Widening the narratives on AI

Diversifying today’s stories about AI to ensure that they are reflective of the current technological development, will give us better ideas of how AI can be used to transform our lives. Dominant narratives focus on anthropomorphised AI, but the reality of AI includes systems that are distributed, embedded in complex systems and can be found in varied applications such as helping doctors detect breast cancer or increasing the responsiveness of emergency services to flooding incidents. Adding to existing narratives with stories from underrepresented voices can also help us, as citizens, policy-makers and scientists, to imagine new opportunities and expand our assessment of how AI should be regarded, regulated and harnessed for the best possible economic and societal outcomes.

This is why the Leverhulme Centre for the Future of Intelligence and the Royal Society are exploring how visions and narratives are shaping perceptions, the development of intelligent technology and trust in its use. Find more information.




The Royal Society The Royal Society is a Fellowship of many of the world's most eminent scientists and is the oldest scientific academy in continuous existence.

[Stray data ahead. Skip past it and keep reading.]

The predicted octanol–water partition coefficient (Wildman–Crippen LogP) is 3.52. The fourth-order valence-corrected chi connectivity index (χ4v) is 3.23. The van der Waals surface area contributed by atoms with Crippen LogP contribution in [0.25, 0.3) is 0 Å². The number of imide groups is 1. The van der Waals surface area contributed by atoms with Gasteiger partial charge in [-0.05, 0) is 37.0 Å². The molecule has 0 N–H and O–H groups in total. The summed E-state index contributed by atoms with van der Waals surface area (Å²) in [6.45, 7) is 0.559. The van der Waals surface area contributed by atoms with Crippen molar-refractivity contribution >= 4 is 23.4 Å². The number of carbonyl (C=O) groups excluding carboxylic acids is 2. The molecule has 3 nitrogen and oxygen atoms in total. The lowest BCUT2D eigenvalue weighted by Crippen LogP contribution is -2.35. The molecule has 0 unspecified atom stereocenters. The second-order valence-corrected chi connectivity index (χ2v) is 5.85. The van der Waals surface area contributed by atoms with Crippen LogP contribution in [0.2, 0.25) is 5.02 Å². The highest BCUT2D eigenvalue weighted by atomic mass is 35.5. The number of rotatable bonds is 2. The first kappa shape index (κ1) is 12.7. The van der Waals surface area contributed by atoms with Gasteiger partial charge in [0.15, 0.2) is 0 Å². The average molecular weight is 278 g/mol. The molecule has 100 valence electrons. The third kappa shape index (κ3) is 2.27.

The Royal Society The Royal Society is a Fellowship of many of the world's most eminent scientists and is the oldest scientific academy in continuous existence.





Related posts :



At the forefront of building with biology

Raman is, as she puts it, “a mechanical engineer through and through.” Today, Ritu Raman leads the Raman Lab and is an Assistant Professor in the Department of Mechanical Engineering.
28 June 2022, by

Hot Robotics Symposium celebrates UK success

An internationally leading robotics initiative that enables academia and industry to find innovative solutions to real world challenges, celebrated its success with a Hot Robotics Symposium hosted across three UK regions last week.
25 June 2022, by

Researchers release open-source photorealistic simulator for autonomous driving

MIT scientists unveil the first open-source simulation engine capable of constructing realistic environments for deployable training and testing of autonomous vehicles.
22 June 2022, by

In this episode, Audrow Nash speaks to Maria Telleria, who is a co-founder and the CTO of Canvas. Canvas makes a drywall finishing robot and is based in the Bay Area. In this interview, Maria talks ab...
21 June 2022, by and

Coffee with a Researcher (#ICRA2022)

As part of her role as one of the IEEE ICRA 2022 Science Communication Awardees, Avie Ravendran sat down virtually with a few researchers from academia and industry attending the conference.

Seeing the robots at #ICRA2022 through the eyes of a robot

Accessbility@ICRA2022 and OhmniLabs provided three OhmniBots for the conference, allowing students, faculty and interested industry members to attend the expo and poster sessions.
17 June 2022, by





©2021 - ROBOTS Association


 












©2021 - ROBOTS Association